Globalization as a Historical Process

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George Modelski & Tessaleno Devezas:

“Globalization is a process in time, and therefore it also is a historical process in that its understanding requires tracing it back to its beginnings. These beginnings may arguably be traced i.a. to the Silk Roads across Eurasia, and the projects of World Empire, most prominently pursued by Genghis Khan and his Mongol successors in the 13th century, but more clearly seen in ocean-based enterprises of succeeding centuries. Similarly we cannot expect it to assume final form for possibly another millennium. It also is a historical project in that there is only one instance of it in the experience of the humankind. We cannot generalize about it (in the sense of summing up a number of instances) except by trying to trace that one instance of it that we know, but also by reducing it to a set of constituent processes and elements.

Globalization is transformational-institutional because it traces successive steps in what we might call the development of a planetary constitutional design. Where one millennium ago, the human species was recognizably organized in some four or five regional ensembles, with basically minimal mutual contact, and no organization, common rules, or knowledge, today information is abundant and low-cost, contacts have multiplied, and organization and rules dealing with collective problems are no longer exceptional. The institutions whereby human relate to each other have been undergoing a transformation at the planetary, but also at local, national, and regional levels.”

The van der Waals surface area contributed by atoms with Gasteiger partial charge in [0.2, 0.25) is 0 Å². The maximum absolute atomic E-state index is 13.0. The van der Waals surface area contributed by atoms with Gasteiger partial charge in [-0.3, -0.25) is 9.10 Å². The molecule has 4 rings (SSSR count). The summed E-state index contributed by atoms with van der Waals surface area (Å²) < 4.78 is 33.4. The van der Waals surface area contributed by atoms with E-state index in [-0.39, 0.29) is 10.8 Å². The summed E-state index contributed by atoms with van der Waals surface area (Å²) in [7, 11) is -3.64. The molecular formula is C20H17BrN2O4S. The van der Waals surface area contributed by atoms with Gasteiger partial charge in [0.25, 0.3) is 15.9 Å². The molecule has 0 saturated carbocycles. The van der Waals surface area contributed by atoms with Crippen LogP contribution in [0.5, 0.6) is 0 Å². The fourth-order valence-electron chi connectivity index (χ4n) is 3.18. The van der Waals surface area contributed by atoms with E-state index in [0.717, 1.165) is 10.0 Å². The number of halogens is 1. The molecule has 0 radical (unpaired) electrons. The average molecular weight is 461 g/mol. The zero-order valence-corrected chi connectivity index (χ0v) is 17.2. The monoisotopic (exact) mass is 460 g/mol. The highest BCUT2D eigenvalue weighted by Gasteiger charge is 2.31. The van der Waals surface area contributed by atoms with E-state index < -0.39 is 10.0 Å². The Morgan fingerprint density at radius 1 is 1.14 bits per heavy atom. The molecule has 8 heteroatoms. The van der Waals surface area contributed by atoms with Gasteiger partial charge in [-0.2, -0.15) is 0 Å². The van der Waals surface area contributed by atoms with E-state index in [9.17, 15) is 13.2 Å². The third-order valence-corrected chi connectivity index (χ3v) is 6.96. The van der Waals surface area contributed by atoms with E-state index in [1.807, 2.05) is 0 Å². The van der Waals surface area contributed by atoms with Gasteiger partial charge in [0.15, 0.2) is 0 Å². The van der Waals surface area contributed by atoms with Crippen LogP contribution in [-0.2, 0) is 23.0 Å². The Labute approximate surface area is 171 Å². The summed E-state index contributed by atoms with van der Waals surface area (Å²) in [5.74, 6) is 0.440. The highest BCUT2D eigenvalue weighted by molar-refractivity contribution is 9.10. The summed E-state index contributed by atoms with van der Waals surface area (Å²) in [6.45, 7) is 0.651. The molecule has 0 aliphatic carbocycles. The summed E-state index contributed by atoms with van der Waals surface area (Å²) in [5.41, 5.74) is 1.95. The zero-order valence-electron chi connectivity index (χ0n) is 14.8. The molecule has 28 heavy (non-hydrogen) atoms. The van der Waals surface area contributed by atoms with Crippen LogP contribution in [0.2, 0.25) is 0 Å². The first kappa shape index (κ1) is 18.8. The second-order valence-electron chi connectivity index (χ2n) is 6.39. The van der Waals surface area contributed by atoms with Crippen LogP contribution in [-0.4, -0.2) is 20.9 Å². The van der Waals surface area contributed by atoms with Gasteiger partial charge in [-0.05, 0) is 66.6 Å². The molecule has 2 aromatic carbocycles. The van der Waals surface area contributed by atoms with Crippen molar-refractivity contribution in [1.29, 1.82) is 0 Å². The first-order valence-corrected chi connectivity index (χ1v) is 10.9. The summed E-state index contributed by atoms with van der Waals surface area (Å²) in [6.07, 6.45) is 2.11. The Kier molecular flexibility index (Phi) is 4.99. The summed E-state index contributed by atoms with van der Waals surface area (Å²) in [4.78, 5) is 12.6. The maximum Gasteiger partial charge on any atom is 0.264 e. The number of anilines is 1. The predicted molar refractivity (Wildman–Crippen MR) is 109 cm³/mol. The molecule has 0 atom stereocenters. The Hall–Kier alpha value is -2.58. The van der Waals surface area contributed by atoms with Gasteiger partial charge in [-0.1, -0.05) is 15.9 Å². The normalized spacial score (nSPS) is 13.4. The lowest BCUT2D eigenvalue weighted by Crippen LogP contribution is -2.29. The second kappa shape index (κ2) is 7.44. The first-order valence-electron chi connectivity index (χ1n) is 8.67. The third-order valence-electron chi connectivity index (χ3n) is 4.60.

The Globalization of the 16th Century

Peter Turchin:

“Most people assume that the current period of global connectivity is a unique and unprecedented development in human history. Although the breadth and depth of the globalization that began after World War II is indeed unrivaled, in the past humanity has experienced other periods of heightened long-distance connectivity that resulted in massive long-distance movements of goods, people, ideas, genes, cultivars, and pathogens (Chase-Dunn and Hall 1997; Gills and Thompson 2006). One example of a previous “globalization” is the Age of Discovery of the sixteenth century, during which all major population centers of the world, both in Afro-Eurasia and the Americas, were connected by trade and conquest, which resulted in a massive interchange of cultural elements, genes, and pathogens, known as the Columbian Exchange (Crosby 1972). The globalization of the sixteenth century was followed by the Crisis of the Seventeenth Century, which was also truly global in nature. The wave of state collapse rolled over the whole of Eurasia (with the possible exception of South Asia). Populations declined in such far-flung regions as Spain, Russia, and China. But the demographic catastrophe was even greater in the New World – the Native American population may have declined to perhaps ten percent of the pre-Columbian level. So massive was the world’s population collapse that we can detect it in the decline of global emissions of greenhouse gasses (CO2 and CH4), which even then were affected by anthropogenic activities. According to at least one theory, this decline in greenhouse gas concentration may have caused the Little Ice Age of the eighteenth century (Ruddiman 2005).”